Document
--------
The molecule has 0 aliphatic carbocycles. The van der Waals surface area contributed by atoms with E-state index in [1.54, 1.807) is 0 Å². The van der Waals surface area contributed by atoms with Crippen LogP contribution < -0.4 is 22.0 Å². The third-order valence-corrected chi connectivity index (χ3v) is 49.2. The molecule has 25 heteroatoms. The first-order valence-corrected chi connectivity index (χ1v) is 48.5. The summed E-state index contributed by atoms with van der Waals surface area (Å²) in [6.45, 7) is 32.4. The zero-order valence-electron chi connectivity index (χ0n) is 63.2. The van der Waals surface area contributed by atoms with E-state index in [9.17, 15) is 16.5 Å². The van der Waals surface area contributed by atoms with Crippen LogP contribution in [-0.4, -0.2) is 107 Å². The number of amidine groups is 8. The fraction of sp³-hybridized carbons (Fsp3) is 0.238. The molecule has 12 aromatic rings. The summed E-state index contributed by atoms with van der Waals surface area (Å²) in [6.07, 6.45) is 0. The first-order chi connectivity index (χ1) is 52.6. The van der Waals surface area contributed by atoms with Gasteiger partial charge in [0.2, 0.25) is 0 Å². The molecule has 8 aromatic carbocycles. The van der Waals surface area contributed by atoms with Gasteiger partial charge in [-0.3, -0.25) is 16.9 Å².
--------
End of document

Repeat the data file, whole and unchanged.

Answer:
The molecule has 0 aliphatic carbocycles. The van der Waals surface area contributed by atoms with E-state index in [1.54, 1.807) is 0 Å². The van der Waals surface area contributed by atoms with Crippen LogP contribution < -0.4 is 22.0 Å². The third-order valence-corrected chi connectivity index (χ3v) is 49.2. The molecule has 25 heteroatoms. The first-order valence-corrected chi connectivity index (χ1v) is 48.5. The summed E-state index contributed by atoms with van der Waals surface area (Å²) in [6.45, 7) is 32.4. The zero-order valence-electron chi connectivity index (χ0n) is 63.2. The van der Waals surface area contributed by atoms with E-state index in [9.17, 15) is 16.5 Å². The van der Waals surface area contributed by atoms with Crippen LogP contribution in [-0.4, -0.2) is 107 Å². The number of amidine groups is 8. The fraction of sp³-hybridized carbons (Fsp3) is 0.238. The molecule has 12 aromatic rings. The summed E-state index contributed by atoms with van der Waals surface area (Å²) in [6.07, 6.45) is 0. The first-order chi connectivity index (χ1) is 52.6. The van der Waals surface area contributed by atoms with Gasteiger partial charge in [0.2, 0.25) is 0 Å². The molecule has 8 aromatic carbocycles. The van der Waals surface area contributed by atoms with Gasteiger partial charge in [-0.3, -0.25) is 16.9 Å².